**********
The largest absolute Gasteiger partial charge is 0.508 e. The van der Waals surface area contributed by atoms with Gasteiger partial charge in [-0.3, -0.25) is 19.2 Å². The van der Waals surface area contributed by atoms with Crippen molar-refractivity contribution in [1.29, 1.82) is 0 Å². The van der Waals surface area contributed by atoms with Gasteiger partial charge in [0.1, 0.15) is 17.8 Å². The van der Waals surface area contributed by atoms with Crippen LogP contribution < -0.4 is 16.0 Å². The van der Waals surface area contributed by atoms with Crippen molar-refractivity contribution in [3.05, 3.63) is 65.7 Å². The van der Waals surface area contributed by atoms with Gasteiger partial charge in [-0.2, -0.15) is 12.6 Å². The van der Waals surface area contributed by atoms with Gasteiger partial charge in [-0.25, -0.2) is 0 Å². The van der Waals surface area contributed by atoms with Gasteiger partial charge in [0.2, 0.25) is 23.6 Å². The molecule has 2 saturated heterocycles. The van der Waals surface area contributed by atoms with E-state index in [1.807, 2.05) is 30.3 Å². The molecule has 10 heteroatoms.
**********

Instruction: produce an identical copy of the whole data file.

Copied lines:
The largest absolute Gasteiger partial charge is 0.508 e. The van der Waals surface area contributed by atoms with Gasteiger partial charge in [-0.3, -0.25) is 19.2 Å². The van der Waals surface area contributed by atoms with Crippen molar-refractivity contribution in [1.29, 1.82) is 0 Å². The van der Waals surface area contributed by atoms with Gasteiger partial charge in [0.1, 0.15) is 17.8 Å². The van der Waals surface area contributed by atoms with Crippen LogP contribution < -0.4 is 16.0 Å². The van der Waals surface area contributed by atoms with Crippen molar-refractivity contribution in [3.05, 3.63) is 65.7 Å². The van der Waals surface area contributed by atoms with Gasteiger partial charge in [-0.2, -0.15) is 12.6 Å². The van der Waals surface area contributed by atoms with Gasteiger partial charge in [-0.25, -0.2) is 0 Å². The van der Waals surface area contributed by atoms with Gasteiger partial charge in [0.2, 0.25) is 23.6 Å². The molecule has 2 saturated heterocycles. The van der Waals surface area contributed by atoms with E-state index in [1.807, 2.05) is 30.3 Å². The molecule has 10 heteroatoms.